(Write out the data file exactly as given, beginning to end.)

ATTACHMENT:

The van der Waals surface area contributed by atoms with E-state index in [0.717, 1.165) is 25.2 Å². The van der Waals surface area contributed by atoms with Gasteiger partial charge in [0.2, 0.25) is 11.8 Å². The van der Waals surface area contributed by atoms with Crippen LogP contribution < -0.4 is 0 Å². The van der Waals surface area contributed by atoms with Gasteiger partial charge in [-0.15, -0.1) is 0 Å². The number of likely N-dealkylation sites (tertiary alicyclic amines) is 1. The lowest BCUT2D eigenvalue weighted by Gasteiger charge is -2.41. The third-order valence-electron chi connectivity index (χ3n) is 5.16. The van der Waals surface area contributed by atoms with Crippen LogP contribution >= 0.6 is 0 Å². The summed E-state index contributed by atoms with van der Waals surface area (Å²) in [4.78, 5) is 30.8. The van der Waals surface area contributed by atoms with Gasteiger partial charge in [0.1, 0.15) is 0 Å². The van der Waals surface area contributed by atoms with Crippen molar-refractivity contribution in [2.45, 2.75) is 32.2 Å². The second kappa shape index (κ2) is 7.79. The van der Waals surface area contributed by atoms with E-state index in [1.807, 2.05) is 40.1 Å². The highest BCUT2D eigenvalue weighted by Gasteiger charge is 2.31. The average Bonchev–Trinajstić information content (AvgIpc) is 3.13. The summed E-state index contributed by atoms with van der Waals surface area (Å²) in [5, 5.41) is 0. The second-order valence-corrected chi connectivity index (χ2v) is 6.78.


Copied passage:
The van der Waals surface area contributed by atoms with E-state index in [0.717, 1.165) is 25.2 Å². The van der Waals surface area contributed by atoms with Gasteiger partial charge in [0.2, 0.25) is 11.8 Å². The van der Waals surface area contributed by atoms with Crippen LogP contribution < -0.4 is 0 Å². The van der Waals surface area contributed by atoms with Gasteiger partial charge in [-0.15, -0.1) is 0 Å². The number of likely N-dealkylation sites (tertiary alicyclic amines) is 1. The lowest BCUT2D eigenvalue weighted by Gasteiger charge is -2.41. The third-order valence-electron chi connectivity index (χ3n) is 5.16. The van der Waals surface area contributed by atoms with Crippen LogP contribution >= 0.6 is 0 Å². The summed E-state index contributed by atoms with van der Waals surface area (Å²) in [4.78, 5) is 30.8. The van der Waals surface area contributed by atoms with Gasteiger partial charge in [0.1, 0.15) is 0 Å². The van der Waals surface area contributed by atoms with Crippen molar-refractivity contribution in [2.45, 2.75) is 32.2 Å². The second kappa shape index (κ2) is 7.79. The van der Waals surface area contributed by atoms with E-state index in [1.807, 2.05) is 40.1 Å². The highest BCUT2D eigenvalue weighted by Gasteiger charge is 2.31. The average Bonchev–Trinajstić information content (AvgIpc) is 3.13. The summed E-state index contributed by atoms with van der Waals surface area (Å²) in [5, 5.41) is 0. The second-order valence-corrected chi connectivity index (χ2v) is 6.78.